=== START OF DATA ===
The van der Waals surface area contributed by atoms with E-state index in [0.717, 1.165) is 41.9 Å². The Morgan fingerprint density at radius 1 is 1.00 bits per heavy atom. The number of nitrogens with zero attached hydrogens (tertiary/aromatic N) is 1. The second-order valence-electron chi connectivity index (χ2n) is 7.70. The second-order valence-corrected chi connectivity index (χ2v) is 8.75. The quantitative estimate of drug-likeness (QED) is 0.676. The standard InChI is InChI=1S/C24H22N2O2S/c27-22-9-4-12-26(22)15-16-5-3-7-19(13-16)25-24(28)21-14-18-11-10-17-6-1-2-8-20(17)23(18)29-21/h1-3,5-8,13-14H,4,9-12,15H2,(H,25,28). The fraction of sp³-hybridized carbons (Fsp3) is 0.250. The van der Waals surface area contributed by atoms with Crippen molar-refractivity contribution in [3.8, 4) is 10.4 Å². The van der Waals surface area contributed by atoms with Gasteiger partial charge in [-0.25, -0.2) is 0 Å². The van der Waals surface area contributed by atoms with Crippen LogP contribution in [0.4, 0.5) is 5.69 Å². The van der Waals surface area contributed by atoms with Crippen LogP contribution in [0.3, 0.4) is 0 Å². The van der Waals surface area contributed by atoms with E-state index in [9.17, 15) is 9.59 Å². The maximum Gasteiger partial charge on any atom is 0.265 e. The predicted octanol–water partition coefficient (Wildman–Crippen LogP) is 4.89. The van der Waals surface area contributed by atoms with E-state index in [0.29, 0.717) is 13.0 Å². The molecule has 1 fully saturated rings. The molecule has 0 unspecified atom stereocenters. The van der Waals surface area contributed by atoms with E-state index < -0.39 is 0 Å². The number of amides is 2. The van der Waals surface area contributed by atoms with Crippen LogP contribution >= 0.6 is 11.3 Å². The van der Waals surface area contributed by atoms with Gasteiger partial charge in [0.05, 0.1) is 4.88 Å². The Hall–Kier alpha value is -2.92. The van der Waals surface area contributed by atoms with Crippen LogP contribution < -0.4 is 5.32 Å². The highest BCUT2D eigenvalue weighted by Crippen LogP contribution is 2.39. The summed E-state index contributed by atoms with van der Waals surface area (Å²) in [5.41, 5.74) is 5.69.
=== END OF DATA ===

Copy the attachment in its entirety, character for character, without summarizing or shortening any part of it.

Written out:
The van der Waals surface area contributed by atoms with E-state index in [0.717, 1.165) is 41.9 Å². The Morgan fingerprint density at radius 1 is 1.00 bits per heavy atom. The number of nitrogens with zero attached hydrogens (tertiary/aromatic N) is 1. The second-order valence-electron chi connectivity index (χ2n) is 7.70. The second-order valence-corrected chi connectivity index (χ2v) is 8.75. The quantitative estimate of drug-likeness (QED) is 0.676. The standard InChI is InChI=1S/C24H22N2O2S/c27-22-9-4-12-26(22)15-16-5-3-7-19(13-16)25-24(28)21-14-18-11-10-17-6-1-2-8-20(17)23(18)29-21/h1-3,5-8,13-14H,4,9-12,15H2,(H,25,28). The fraction of sp³-hybridized carbons (Fsp3) is 0.250. The van der Waals surface area contributed by atoms with Crippen molar-refractivity contribution in [3.8, 4) is 10.4 Å². The van der Waals surface area contributed by atoms with Gasteiger partial charge in [-0.25, -0.2) is 0 Å². The van der Waals surface area contributed by atoms with Crippen LogP contribution in [0.4, 0.5) is 5.69 Å². The van der Waals surface area contributed by atoms with Crippen LogP contribution in [0.3, 0.4) is 0 Å². The van der Waals surface area contributed by atoms with E-state index in [9.17, 15) is 9.59 Å². The maximum Gasteiger partial charge on any atom is 0.265 e. The predicted octanol–water partition coefficient (Wildman–Crippen LogP) is 4.89. The van der Waals surface area contributed by atoms with E-state index in [0.29, 0.717) is 13.0 Å². The molecule has 1 fully saturated rings. The molecule has 0 unspecified atom stereocenters. The van der Waals surface area contributed by atoms with E-state index < -0.39 is 0 Å². The number of amides is 2. The van der Waals surface area contributed by atoms with Crippen LogP contribution >= 0.6 is 11.3 Å². The van der Waals surface area contributed by atoms with Gasteiger partial charge in [0.05, 0.1) is 4.88 Å². The Hall–Kier alpha value is -2.92. The van der Waals surface area contributed by atoms with Crippen LogP contribution < -0.4 is 5.32 Å². The highest BCUT2D eigenvalue weighted by Crippen LogP contribution is 2.39. The summed E-state index contributed by atoms with van der Waals surface area (Å²) in [5.41, 5.74) is 5.69.